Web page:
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A Place in the Sun (1951)

Not Rated | | Drama, Romance | 11 October 1951 (France)
A poor boy gets a job working for his rich uncle and ends up falling in love with two women.

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Writers:

(novel), (play) | 2 more credits »
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Won 6 Oscars. Another 8 wins & 10 nominations. See more awards »

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Cast

Cast overview, first billed only:
...
...
...
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Hannah Eastman
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Earl Eastman
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Bellows
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Dist. Atty. R. Frank Marlowe
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...
...
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Louise Eastman
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Art Jansen - George's Attorney
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Judge R.S. Oldendorff
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Coroner
Lois Chartrand ...
Marsha
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Storyline

The young and poor George Eastman (Montgomery Clift) leaves his religious mother and Chicago and arrives in California expecting to find a better job in the business of his wealthy uncle Charles Eastman. His cousin Earl Eastman advises him that there are many women in the factory and the basic rule is that he must not hang around with any of them. George meets the worker of the assembly line, Alice Tripp, in the movie theater and they date. Meanwhile, the outcast George is promoted and he meets the gorgeous Angela Vickers at a party thrown at his uncle's house. Angela introduces him to the local high society and they fall in love with each other. However, Alice is pregnant and she wants to get married with George. During a dinner party at Angela's lake house with parents, relatives, and friends, Alice calls George from the bus station and gives him thirty minutes to meet her; otherwise she will crash the party and tell what has happened. George is pressed by the situation which ends ... Written by Claudio Carvalho, Rio de Janeiro, Brazil

Plot Summary | Plot Synopsis

Taglines:

One of the Great Love Stories of All Time! See more »

Genres:

Drama | Romance

Certificate:

Not Rated | See all certifications »

Parents Guide:

 »
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Details

Country:

Language:

Release Date:

11 October 1951 (France)  »

Also Known As:

An American Tragedy  »

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Box Office

Budget:

$2,295,304 (estimated)
See more on IMDbPro »

Company Credits

Production Co:

 »
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Technical Specs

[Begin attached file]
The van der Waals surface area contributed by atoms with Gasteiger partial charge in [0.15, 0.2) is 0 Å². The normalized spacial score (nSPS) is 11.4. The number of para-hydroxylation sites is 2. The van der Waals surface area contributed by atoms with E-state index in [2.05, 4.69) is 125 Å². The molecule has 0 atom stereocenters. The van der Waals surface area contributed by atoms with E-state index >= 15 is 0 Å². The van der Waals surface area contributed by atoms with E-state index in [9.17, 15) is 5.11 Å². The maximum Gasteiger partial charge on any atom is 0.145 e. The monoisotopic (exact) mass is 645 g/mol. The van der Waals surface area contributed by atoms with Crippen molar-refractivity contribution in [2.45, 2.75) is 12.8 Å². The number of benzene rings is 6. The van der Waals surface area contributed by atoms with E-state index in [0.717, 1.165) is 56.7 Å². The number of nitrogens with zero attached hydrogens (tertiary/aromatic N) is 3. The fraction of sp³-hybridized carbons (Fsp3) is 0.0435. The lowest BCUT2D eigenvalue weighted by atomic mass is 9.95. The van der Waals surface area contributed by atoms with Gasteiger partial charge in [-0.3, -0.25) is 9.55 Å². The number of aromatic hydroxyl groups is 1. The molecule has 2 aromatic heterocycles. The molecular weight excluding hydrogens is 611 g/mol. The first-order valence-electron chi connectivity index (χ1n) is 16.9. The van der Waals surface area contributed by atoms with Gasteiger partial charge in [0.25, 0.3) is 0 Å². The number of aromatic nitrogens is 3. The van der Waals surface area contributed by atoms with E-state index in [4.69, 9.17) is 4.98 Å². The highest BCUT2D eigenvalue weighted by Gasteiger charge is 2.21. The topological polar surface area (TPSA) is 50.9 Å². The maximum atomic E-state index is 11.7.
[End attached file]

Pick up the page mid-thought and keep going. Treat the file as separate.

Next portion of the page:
Runtime:

Sound Mix:

(Western Electric Recording)

Aspect Ratio:

1.37 : 1
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Did You Know?

Trivia

George Stevens was also a firm believer in running rushes at night, and having the actors in attendance. As Shelley Winters said, "Stevens would print several takes of each scene and then explain to us why one was better than the other. The whole experience was a joy." See more »

Goofs

On entering the office, Charles Eastman's secretary tells George that Mr. Eastman is on line-2, whereupon George proceeds to pick up line-1 and begins talking. See more »

Quotes

Angela: Did you promise to be a good boy? Not to waste your time on girls?
George Eastman: I don't waste my time.
See more »

Connections

Version of An American Tragedy (1931) See more »

Soundtracks

Rescue the Perishing
(1869) (uncredited)
Hymn by Fanny Crosby
Music by Howard Doane (1870)
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Frequently Asked Questions

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User Reviews

Let's hear it for William C. Mellor
18 October 2004 | by See all my reviews

Isn't IMDb great? As well as reading the detailed and thoughtful criticisms from contributors about a film like this, you can browse through all sorts of IMDb trivia, discovering interesting stuff all the time. My latest favourite activity on the site is checking out films that won the Academy Award for Best Cinematography. Needless to say A Place in the Sun won this award for William C. Mellor. Much has already been said of the beauty and precision of the images. I'd like to add a comment about one shot where Clift is coerced into a speedboat ride with Taylor and her rich pals. The static camera is on the jetty with a portable radio in close-up. The speedboat pulling away and doing a spin in the bay occupies our middle vision, while hills and boats lie in the distance. All of them are in wonderful pin-sharp deep focus, a skill that seems all but lost in today's productions. The radio announces the discovery of the girl's body while the boat speeds past, completing the dramatic reason for the shot.

A funny thing I've noticed about these great cinematographers is they all seemed to live a good long life, usually working right up the end of their lives. I don't know why, I just thought I'd mention it!


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